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I decided to be a lawyer after becoming interested in the structure of our government and politics in high school. Being a litigator allows me to be part of the process by giving me access to the court systems, which I use to the advantage of the firm’s clients.

Mr. Koenigsberg focuses his practice in litigation. His experience includes contract disputes, shareholder disputes in close corporations, construction matters, employment litigation, probate litigation, product liability cases, family law matters, real estate foreclosures, insurance coverage disputes, and plaintiff and insurance defense in personal injury matters.

Results may vary depending on your particular facts and legal circumstances.

Representative Matters

Results may vary depending on your particular facts and legal circumstances.

  • Stilianessis v. Dionne, DMD , Mr. Koenigsberg played a supporting role in representing the plaintiff in this dental malpractice case, securing a victory on appeal after an appellate panel considered what constitutes a net opinion in expert reports. More on this ruling at: https://bit.ly/2PAIo0x 
  • Parker v. Parker, Mr. Koenigsberg played a supporting role representing the plaintiff in a litigation involving New Jersey’s Oppressed Shareholder Statute. The matter was successfully tried before the Superior Court of New Jersey Chancery Division. The case involved two brothers splitting up two corporations in which both were 50% shareholders. The two businesses operated jointly on a single piece of property, which was controlled by a limited partnership also owned jointly and equally by the brothers, however the brothers operated their respective companies independently. Certain overhead expenses and the handling of other responsibilities were intertwined. There was no functional operating agreement in this scenario. The plaintiff suffered the consequences of his brother’s business losses, which amounted to as much as $500,000 per year, and filed suit. His claims relied on the New Jersey Oppressed Shareholder Statute. The Court ruled that the defendant had “oppressed” the plaintiff, breached his fiduciary duty and acted in bad faith. The case appears to be precedential on the issue of losing money as an indicia of shareholder oppression.
  • Representation of client GF Princeton, LLC in an ongoing ground lease rent dispute with Herring Land Group over commercial property in Ewing, New Jersey. A significant 2013 victory in the U.S. Court of Appeals for the Third Circuit on behalf of the client affirmed a March 2012 District Court decision disallowing the payment of ground rent for a 5-year period (2006-2011) for which Herring Land Group was claiming approximately $5.5 million.
  • Palisadium Management Corp. v. Carlyle Towers Condominium, Inc., (Superior Court of New Jersey, Bergen County; August 2014) Mr. Koenigsberg played a supporting role in the win of a major motion for summary judgment on behalf of Carlyle Towers, a large condominium association in Cliffside Park, New Jersey. The plaintiff claimed that approximately $2.5 million was owed to it pursuant to the terms of a 1989 Additional Recreational Facilities Agreement (ARFA) for fees in connection with the Carlyle Towers’ use of a health club, known as the Palisadium, which was created by the developer when he built Carlyle Towers, but was a separate entity. The developer had Carlyle Towers enter into a 75 year plus contract. On a motion for summary judgment, the Court (Hon. Rachael Harz, JSC) dismissed plaintiff’s claims in their entirety because she determined the 1989 ARFA was “unconscionable and illegal” pursuant to certain sections of the condominium statute, N.J.S.A. 46:8B-32. The Court also found that an illegal agreement is void ab initio regardless of the subsequent conduct of the parties. The Court further determined that “a course of conduct” was established by the parties in accordance with two unsigned ARFA amendments, which despite never being signed by the plaintiff, created a “course of conduct” by which the parties conducted business. As a consequence, the Court found that the plaintiff’s acceptance of certain payments without protest for in excess of 14 years resulted in a waiver and/or estoppel of the plaintiff’s claims premised on the unconscionable 1989 ARFA.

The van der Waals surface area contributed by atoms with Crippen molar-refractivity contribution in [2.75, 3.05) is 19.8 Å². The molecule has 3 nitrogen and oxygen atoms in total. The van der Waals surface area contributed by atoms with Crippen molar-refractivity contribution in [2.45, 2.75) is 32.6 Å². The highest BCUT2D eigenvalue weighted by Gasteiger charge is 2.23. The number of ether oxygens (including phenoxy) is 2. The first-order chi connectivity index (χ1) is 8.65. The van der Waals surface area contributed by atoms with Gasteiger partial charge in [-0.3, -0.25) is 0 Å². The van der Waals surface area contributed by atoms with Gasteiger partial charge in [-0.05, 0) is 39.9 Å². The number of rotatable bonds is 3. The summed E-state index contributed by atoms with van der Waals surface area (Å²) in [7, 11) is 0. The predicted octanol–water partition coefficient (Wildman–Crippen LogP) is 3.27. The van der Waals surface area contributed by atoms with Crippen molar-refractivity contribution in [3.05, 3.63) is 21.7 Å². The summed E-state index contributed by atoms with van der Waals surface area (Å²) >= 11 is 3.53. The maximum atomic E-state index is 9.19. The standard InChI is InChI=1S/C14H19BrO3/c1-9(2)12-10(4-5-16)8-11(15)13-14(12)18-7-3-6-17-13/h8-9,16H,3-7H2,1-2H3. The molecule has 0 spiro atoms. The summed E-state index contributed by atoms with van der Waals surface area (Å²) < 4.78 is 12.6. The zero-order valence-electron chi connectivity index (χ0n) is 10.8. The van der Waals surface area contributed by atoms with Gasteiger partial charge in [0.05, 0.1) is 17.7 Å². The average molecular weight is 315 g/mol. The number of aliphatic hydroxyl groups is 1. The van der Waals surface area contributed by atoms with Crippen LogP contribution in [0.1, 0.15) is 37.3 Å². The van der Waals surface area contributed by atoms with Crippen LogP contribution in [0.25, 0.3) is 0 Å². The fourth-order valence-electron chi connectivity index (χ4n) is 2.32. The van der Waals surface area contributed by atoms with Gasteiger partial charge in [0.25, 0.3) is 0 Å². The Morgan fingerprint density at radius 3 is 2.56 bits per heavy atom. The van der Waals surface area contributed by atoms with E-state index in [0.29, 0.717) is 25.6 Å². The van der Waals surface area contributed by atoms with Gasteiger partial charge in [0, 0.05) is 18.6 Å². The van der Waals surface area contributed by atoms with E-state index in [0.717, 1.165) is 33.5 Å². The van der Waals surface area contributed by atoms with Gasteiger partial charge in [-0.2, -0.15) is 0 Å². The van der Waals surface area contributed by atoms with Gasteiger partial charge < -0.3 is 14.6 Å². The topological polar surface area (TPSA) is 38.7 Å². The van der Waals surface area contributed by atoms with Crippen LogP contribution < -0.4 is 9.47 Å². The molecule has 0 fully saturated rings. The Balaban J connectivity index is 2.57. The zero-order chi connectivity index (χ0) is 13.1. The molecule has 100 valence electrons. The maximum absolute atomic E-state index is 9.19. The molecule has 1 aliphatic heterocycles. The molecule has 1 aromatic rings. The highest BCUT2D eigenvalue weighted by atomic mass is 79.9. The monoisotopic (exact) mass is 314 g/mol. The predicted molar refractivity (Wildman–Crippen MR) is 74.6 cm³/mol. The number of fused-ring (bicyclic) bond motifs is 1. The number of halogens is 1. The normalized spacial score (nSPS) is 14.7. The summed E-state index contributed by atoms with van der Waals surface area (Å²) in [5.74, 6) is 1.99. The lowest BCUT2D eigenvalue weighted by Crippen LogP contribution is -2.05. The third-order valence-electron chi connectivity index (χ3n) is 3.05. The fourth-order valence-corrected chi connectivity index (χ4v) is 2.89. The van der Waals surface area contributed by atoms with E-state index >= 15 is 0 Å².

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Cornell University Law School, J.D., 1991

University of Virginia, B.A., 1988

Bar Admissions

  • New Jersey, 1991
  • U.S. District Court, District of New Jersey, 1991
  • New York, 1992
  • U.S. District Court, Southern District of New York, 1992


  • Former law clerk to The Honorable Robert W. O’Hagan, Superior Court of New Jersey (1991-1992)